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Acceptable Affirmative Phrases… For Discussing Disabilities

by Steve Bruce

Sometimes it’s hard to know how to communicate with or assist co-workers with disabilities.  Over-eager assistants do more harm than good, while others, concerned that they will say the wrong thing, say nothing – further isolating people with disabilities.

Using affirmative language is the first step in communicating well with people with disabilities, says DOL’s Office of Disability Employment Policy (ODEP). Their examples:

Affirmative Phrases                               Negative Phrases

Person with an intellectual,                        retarded; mentally defective

cognitive, developmental disability

Person who is blind;                                  the blind

Person who is visually impaired

Person with a disability                              the disabled; handicapped

Person who is deaf                                   the deaf; deaf and dumb

Person who is hard of hearing                    suffers a hearing loss

Person who has multiple sclerosis                efflicted by MS

Person with epilepsy;                                epileptic

Person with a seizure disorder                

Person who uses a wheelchair                   confined or restricted to a wheelchair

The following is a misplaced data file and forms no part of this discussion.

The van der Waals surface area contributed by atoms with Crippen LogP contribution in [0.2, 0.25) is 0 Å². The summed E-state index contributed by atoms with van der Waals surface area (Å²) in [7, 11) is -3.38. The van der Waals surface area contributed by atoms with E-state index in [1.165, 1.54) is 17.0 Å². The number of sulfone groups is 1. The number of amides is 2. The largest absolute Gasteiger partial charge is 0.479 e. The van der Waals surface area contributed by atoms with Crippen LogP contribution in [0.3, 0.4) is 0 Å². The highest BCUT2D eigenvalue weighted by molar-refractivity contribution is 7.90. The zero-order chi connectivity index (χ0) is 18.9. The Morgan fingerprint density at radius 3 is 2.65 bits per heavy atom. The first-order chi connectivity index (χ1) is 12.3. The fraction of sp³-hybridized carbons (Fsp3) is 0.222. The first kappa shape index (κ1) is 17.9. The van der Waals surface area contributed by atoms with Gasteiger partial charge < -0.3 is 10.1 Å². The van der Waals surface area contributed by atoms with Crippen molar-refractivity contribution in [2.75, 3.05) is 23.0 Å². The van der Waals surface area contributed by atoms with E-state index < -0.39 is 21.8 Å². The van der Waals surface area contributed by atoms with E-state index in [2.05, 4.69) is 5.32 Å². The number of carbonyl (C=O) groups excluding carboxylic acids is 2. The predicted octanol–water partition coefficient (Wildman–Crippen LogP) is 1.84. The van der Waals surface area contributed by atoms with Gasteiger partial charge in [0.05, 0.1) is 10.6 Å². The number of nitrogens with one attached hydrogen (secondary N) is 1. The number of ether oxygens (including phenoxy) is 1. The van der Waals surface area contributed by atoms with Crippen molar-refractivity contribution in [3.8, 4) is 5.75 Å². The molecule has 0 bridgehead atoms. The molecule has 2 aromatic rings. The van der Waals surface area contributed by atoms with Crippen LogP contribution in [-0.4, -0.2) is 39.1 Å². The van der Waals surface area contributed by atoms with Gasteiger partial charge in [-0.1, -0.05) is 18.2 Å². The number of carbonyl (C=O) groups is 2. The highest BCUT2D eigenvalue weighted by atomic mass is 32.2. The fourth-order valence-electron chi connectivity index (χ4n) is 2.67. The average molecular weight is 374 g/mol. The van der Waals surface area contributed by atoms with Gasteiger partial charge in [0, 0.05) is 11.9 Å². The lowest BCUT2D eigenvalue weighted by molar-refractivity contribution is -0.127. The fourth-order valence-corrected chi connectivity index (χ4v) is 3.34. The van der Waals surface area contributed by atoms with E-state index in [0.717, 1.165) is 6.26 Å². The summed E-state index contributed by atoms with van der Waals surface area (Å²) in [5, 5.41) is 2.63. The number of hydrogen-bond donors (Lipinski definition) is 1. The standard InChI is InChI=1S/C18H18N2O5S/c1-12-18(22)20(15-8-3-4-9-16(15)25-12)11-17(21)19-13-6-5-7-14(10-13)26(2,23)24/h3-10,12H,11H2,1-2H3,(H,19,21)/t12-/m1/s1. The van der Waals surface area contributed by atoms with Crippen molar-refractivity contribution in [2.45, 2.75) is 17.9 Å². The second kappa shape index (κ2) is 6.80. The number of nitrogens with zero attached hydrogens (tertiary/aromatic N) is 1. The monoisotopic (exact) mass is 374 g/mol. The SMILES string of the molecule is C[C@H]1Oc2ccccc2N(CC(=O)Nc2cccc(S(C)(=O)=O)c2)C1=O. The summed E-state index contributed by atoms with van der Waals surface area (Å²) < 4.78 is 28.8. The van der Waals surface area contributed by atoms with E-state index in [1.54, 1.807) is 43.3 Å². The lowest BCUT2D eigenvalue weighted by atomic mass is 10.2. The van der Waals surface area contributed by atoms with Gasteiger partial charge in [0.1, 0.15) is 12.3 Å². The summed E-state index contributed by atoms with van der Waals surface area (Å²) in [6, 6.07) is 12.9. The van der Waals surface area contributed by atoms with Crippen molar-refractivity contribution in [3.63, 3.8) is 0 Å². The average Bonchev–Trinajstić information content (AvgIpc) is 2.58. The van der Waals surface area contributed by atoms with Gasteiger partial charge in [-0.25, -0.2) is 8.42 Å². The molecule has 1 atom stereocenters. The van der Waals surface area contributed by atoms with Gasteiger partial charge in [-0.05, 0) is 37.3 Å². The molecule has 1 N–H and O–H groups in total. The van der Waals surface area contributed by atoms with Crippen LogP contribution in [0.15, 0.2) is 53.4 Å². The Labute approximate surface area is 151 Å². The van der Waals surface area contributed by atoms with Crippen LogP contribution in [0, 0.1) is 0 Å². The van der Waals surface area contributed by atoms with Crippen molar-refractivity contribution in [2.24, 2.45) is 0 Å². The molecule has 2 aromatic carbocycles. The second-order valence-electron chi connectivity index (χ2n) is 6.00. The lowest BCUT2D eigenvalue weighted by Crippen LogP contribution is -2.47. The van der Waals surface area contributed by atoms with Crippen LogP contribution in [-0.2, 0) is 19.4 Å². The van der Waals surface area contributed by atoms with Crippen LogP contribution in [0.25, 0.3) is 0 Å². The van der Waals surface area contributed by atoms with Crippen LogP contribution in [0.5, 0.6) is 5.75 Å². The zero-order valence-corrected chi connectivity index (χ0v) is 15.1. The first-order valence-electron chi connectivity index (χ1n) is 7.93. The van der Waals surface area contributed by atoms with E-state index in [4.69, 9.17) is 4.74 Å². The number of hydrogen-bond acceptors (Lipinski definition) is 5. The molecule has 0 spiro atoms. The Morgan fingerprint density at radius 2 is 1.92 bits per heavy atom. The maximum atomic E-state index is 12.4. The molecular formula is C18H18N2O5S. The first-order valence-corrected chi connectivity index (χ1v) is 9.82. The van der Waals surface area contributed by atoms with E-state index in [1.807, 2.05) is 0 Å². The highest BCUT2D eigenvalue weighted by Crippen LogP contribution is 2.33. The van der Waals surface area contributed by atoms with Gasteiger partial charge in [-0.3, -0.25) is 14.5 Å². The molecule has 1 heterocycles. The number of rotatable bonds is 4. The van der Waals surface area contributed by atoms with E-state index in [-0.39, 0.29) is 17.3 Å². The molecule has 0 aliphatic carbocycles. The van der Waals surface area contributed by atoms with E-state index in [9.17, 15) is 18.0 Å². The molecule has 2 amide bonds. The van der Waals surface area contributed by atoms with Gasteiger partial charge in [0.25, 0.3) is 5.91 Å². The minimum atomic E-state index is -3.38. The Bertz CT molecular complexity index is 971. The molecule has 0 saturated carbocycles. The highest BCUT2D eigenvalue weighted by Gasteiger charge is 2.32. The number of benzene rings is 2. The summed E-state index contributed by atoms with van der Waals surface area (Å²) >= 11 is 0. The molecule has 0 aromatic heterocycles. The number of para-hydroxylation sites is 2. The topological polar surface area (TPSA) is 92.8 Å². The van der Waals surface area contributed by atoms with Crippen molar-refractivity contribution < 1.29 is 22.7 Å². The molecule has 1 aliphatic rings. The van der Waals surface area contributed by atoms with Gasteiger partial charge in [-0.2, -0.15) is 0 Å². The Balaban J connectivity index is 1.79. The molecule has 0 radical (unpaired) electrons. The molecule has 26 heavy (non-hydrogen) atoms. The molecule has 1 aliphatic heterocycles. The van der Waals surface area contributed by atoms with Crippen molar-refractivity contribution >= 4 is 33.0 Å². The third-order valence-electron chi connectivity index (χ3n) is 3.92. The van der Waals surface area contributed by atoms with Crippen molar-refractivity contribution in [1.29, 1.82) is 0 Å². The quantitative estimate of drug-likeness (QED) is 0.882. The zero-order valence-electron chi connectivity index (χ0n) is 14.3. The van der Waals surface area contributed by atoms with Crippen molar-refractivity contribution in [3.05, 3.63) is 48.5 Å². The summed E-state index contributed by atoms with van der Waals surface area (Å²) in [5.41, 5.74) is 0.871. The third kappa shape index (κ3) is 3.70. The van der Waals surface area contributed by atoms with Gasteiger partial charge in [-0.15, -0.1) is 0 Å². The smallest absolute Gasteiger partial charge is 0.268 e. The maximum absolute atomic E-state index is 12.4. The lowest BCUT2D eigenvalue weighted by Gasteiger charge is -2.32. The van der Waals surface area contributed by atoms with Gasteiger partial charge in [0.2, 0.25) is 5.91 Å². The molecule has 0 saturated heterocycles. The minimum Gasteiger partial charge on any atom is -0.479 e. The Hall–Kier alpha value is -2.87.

Person with a physical disability;                 crippled; lame; deformed

Physically disabled

Person unable to speak;                            dumb; mute

uses synthetic speech

Person with psychiatric disability                 crazy; nuts

Person who is successful, productive          has overcome his/her disability; is courageous

                                                            (when it implies the person has courage

                                                            because of having a disability)

ODEP offers the following advice for communicating with people with disabilities:

General Tips

  • When introduced to a person with a disability, it is appropriate to offer to shake hands.  People with limited hand use or who wear an artificial limb can usually shake hands.  (Shaking hands with the left hand is an acceptable greeting.)